He’s taking one big hit

Times Staff Writer

This is another pot story, starring Tommy Chong. So it should be funny. Only this time, it’s not.

Not to U.S. Atty. Gen. John Ashcroft, who announced dozens of indictments under “Operation Pipe Dreams” in February. Not to U.S. Attorney for the Western District of Pennsylvania Mary Beth Buchanan, who heads Ashcroft’s advisory committee and turned up in court in Pittsburgh to personally accept Chong’s guilty plea. Not to Asst. U.S. Dist. Atty. Mary Houghton, who prosecuted the case. And definitely not to Tommy Chong, who will be spending the next nine months in federal prison.

On Wednesday, Chong turned himself into the Taft Correctional Institution, near Bakersfield. He had pleaded guilty in May to selling bongs over the Internet through his family company, Nice Dreams Enterprises.

The severity of his sentence has left Chong, his family and friends dazed and convinced that the government prosecuted the wrong man -- the archetypal pothead he played as half of Cheech and Chong on comedy records like 1973’s “Los Cochinos” and in hit movies like 1978’s “Up in Smoke,” or the doped-out hippie he’s played in comedy clubs for the last decade with his wife, Shelby, and his Family Stoned Band, or maybe Leo, the aging, waaaay-out photo lab owner he plays on Fox’s “That ‘70s Show.” All of those Chongs lived for one thing: to acquire and consume superior marijuana.


“It’s unfortunate that the government can’t distinguish between the character I have been playing for years and my real persona,” Chong said in one of several interviews over the last week. “It’s a very helpless feeling. It is a character. I’m mystified. That is why I have no defense.”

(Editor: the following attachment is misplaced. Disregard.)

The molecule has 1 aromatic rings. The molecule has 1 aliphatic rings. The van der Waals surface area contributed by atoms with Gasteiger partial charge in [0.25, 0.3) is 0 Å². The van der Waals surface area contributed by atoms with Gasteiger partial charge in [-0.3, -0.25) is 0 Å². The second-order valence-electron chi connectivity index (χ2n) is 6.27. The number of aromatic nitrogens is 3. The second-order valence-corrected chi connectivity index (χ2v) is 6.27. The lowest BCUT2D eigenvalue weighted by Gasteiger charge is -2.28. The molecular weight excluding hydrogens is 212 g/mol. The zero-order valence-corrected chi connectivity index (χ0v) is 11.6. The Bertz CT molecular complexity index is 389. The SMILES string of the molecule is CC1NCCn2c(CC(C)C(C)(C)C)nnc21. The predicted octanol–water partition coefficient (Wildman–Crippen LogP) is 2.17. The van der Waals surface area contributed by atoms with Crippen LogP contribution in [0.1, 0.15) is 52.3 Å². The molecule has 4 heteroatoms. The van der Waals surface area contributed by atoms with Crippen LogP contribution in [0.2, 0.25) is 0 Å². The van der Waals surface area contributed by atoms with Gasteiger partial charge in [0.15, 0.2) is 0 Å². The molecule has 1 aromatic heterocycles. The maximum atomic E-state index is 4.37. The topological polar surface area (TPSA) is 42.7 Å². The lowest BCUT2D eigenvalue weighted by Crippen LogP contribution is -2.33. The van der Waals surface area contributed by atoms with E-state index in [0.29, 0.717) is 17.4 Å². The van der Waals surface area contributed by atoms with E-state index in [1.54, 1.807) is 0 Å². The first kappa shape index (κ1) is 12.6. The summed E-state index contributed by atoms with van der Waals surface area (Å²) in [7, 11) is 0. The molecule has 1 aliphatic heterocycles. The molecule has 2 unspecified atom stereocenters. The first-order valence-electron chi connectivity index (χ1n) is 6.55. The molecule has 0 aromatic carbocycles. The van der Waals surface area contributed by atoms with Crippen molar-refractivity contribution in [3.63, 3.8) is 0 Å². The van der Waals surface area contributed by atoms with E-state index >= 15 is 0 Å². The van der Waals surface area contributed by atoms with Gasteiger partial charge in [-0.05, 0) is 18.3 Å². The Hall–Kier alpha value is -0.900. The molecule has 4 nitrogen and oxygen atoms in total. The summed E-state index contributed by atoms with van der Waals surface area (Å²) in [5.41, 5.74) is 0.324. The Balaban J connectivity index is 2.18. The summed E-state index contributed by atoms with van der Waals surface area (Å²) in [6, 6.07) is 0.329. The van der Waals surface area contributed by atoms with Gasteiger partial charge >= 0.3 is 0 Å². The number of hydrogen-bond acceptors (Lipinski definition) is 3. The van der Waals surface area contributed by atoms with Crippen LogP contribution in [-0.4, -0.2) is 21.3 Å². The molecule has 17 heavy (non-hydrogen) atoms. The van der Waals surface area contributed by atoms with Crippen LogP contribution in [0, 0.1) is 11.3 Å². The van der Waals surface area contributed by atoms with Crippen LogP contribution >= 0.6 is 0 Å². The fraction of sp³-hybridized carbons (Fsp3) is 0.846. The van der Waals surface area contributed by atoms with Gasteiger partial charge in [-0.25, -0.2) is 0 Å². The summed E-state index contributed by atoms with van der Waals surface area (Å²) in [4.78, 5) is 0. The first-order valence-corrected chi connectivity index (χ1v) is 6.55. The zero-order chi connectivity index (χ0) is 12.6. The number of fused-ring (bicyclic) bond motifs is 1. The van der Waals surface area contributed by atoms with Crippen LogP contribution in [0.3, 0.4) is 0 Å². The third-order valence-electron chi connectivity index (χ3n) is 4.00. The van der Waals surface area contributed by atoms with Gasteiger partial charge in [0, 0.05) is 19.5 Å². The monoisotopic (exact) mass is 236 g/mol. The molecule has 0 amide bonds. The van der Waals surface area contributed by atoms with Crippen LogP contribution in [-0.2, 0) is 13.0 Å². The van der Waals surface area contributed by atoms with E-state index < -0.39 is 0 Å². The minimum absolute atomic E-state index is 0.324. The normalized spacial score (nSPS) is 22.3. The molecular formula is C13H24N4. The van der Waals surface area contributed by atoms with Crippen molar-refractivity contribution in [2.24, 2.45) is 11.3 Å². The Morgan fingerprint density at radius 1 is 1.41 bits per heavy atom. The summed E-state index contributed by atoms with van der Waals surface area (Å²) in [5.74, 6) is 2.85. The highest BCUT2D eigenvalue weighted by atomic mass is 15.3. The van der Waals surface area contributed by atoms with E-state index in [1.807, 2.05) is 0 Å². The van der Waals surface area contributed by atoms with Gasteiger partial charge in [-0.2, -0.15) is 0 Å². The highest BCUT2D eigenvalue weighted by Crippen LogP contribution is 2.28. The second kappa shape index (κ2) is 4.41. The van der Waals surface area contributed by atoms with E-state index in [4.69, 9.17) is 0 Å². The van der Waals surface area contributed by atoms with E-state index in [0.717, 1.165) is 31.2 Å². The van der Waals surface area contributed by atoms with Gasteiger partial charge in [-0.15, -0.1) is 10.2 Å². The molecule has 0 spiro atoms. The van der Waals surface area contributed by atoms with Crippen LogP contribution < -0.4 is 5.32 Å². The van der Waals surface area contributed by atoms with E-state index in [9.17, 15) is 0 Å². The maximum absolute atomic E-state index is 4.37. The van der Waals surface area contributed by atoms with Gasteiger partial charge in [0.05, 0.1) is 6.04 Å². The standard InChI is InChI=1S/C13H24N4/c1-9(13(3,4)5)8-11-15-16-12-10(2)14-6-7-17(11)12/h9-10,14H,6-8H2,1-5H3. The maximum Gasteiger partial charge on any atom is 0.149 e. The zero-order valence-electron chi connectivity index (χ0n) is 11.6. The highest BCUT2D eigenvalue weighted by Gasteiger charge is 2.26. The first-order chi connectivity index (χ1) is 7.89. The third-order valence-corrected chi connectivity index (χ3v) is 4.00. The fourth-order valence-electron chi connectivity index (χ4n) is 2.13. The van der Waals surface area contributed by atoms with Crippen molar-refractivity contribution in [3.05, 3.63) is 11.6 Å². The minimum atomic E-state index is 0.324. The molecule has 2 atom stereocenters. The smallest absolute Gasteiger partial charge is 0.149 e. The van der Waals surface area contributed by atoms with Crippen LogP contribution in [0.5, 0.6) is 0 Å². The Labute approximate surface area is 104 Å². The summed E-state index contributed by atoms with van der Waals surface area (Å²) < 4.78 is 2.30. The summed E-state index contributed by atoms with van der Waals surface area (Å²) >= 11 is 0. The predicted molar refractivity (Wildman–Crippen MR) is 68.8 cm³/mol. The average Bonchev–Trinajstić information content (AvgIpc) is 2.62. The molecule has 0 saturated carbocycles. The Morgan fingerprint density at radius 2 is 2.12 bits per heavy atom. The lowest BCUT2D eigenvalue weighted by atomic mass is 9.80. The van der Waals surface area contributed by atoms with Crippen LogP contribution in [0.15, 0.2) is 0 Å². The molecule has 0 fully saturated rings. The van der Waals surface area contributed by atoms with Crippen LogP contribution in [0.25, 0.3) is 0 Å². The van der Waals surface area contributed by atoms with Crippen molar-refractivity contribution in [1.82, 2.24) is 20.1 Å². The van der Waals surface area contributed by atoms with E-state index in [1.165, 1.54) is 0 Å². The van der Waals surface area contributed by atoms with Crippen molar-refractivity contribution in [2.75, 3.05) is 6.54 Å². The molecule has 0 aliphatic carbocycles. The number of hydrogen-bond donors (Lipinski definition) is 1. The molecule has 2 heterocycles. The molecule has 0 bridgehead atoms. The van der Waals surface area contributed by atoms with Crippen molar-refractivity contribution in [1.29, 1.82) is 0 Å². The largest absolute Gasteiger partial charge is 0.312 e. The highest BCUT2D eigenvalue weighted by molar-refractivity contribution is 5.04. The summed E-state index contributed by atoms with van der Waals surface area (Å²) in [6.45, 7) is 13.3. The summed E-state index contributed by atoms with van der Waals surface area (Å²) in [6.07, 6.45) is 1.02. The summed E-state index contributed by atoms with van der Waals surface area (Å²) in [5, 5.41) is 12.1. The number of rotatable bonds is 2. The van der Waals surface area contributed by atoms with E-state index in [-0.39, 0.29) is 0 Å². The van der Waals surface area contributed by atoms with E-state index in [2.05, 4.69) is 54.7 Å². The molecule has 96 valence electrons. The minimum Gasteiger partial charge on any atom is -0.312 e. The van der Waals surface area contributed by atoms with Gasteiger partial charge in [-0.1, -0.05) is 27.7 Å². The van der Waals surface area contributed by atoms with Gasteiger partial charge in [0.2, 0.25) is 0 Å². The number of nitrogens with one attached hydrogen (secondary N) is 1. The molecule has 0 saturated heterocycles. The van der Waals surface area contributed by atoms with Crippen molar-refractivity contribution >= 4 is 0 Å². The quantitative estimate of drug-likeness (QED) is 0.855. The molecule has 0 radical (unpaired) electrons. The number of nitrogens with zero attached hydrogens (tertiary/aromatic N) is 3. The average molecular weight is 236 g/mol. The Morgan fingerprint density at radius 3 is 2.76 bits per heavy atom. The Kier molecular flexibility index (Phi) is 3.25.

His longtime partner, Cheech Marin, who is slated to write a new Cheech and Chong movie with him for New Line, finds the situation absurd.

“I feel like I’m stuck in one of my own movies,” Marin said. “These are the same kinds of simpletons we were fighting when we made [“Up in Smoke”], in terms of a repressive administration. That Tommy Chong is going to prison for this is a total miscarriage of justice. The administration should hang its head in shame.”

Chong’s daughter Robbi, who will produce the new movie, said she thinks sending her father to prison is the government’s way of trying to shut him up.

“He’s a comedian,” she said. “This feels much more political. The only way you would believe it is if it were in a movie -- that my father is now Public Enemy No. 1 of the Justice Department.”

More mature look

His heavy-lidded eyes still give him a mellowed-out vibe, and he still has a subversive sense of humor, but today’s senior citizen Chong, 65, is a meditating, woodworking, charity-giving, inner-city-youth-teaching father of six who has been married to the same woman for more than 30 years. He practices Bikram yoga and hasn’t gotten high since the bust. “I’m on a protest fast,” he said.

He is barely recognizable as the doobie-obsessed goofball of his Cheech and Chong days. Gone is his trademark tangle of hippie hair, replaced by a trim gray beard and hair cut neatly to his shoulders. On Monday, at his last tango lesson in Los Angeles, Chong glided across the floor to the melancholy rhythms of that passionate Argentinian dance, looking more like a cultured intellectual than an icon of the counterculture.

Fiora -- just Fiora -- who has shown Chong’s sculptures and installations at her Ghettogloss gallery in Silver Lake, considers him a talented woodworker and photographer who continues to exercise his First Amendment rights in all his creative endeavors, which is really cool. She dismisses those who say his artwork just looks like bongs.

“Tommy is a really organic guy. I think he is about organic visuals,” she said. “People think his flower vases are something else, but they are flower vases. I don’t run a smoke shop. I run an art gallery.”